This is the first book by Cicero M. Fain, III, a professor at the College of Southern Maryland. He grew up in Huntington, West Virginia, the third generation of his family to live there. He began the research for this book eight years ago as part of his doctoral dissertation at Ohio State University. This book covers African-American life in Huntington from 1825 into the middle of the twentieth century, but does not cover the impact of integration on the community. “Fain’s account of this group of blacks’ migrations and their efforts to build community and combat the ravages of racism and Jim Crowism is exceptional and matchless,” - William H. Turner. “This book not only broadens our understanding of the process of modernization in Appalachia by bringing black Appalachians onto the historical stage, it also casts light on the experience of development in Appalachia’s urban places and demonstrates how an essentially rural people shaped their own meaningful communities in a new environment of both opportunity and repression,” - Ronald D. Eller.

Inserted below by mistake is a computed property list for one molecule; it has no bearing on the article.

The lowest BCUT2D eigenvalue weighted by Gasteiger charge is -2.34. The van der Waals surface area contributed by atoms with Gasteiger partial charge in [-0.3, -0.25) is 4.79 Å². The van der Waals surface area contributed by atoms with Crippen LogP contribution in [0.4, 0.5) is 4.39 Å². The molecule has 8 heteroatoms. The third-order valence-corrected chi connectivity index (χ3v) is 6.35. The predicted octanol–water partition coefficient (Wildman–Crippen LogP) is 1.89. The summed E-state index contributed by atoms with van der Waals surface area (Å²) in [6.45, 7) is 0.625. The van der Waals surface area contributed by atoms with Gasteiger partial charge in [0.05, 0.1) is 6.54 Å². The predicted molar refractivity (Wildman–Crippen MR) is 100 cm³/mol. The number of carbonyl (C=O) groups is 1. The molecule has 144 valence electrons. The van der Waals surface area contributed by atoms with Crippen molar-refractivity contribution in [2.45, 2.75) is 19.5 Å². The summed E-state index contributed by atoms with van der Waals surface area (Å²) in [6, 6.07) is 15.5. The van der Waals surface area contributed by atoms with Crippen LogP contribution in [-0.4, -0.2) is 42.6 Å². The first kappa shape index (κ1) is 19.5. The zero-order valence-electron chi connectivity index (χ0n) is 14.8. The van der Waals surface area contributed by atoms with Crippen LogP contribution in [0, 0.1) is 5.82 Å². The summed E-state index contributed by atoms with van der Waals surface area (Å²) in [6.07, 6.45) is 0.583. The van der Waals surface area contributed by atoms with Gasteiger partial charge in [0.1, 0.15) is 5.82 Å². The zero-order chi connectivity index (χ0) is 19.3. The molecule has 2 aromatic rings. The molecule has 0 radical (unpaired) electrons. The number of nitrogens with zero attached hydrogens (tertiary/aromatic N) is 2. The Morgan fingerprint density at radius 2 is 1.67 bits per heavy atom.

Urbana: The University of Illinois Press, 2019. 244 pages with an Index, Notes, and Bibliography. Trade paperback.